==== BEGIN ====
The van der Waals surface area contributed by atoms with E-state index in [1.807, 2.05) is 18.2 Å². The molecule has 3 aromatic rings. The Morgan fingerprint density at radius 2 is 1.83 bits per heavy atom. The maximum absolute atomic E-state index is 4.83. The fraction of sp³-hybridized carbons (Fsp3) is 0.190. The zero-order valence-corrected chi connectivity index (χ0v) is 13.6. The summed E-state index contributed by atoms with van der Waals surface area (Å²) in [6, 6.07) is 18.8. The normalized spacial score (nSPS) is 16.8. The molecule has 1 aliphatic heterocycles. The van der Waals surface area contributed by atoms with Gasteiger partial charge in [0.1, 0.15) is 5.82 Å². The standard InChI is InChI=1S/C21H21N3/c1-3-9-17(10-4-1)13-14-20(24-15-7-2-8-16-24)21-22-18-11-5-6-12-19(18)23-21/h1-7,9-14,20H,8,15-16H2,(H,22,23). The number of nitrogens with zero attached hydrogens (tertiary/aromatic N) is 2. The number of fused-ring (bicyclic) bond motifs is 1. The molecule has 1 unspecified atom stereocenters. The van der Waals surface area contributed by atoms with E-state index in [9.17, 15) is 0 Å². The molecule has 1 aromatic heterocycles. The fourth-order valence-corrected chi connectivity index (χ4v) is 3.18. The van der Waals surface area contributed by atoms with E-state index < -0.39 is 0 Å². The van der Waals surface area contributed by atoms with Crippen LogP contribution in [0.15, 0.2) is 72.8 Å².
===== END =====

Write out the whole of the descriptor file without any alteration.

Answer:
The van der Waals surface area contributed by atoms with E-state index in [1.807, 2.05) is 18.2 Å². The molecule has 3 aromatic rings. The Morgan fingerprint density at radius 2 is 1.83 bits per heavy atom. The maximum absolute atomic E-state index is 4.83. The fraction of sp³-hybridized carbons (Fsp3) is 0.190. The zero-order valence-corrected chi connectivity index (χ0v) is 13.6. The summed E-state index contributed by atoms with van der Waals surface area (Å²) in [6, 6.07) is 18.8. The normalized spacial score (nSPS) is 16.8. The molecule has 1 aliphatic heterocycles. The van der Waals surface area contributed by atoms with Gasteiger partial charge in [0.1, 0.15) is 5.82 Å². The standard InChI is InChI=1S/C21H21N3/c1-3-9-17(10-4-1)13-14-20(24-15-7-2-8-16-24)21-22-18-11-5-6-12-19(18)23-21/h1-7,9-14,20H,8,15-16H2,(H,22,23). The number of nitrogens with zero attached hydrogens (tertiary/aromatic N) is 2. The number of fused-ring (bicyclic) bond motifs is 1. The molecule has 1 unspecified atom stereocenters. The van der Waals surface area contributed by atoms with E-state index in [9.17, 15) is 0 Å². The molecule has 1 aromatic heterocycles. The fourth-order valence-corrected chi connectivity index (χ4v) is 3.18. The van der Waals surface area contributed by atoms with E-state index < -0.39 is 0 Å². The van der Waals surface area contributed by atoms with Crippen LogP contribution in [0.15, 0.2) is 72.8 Å².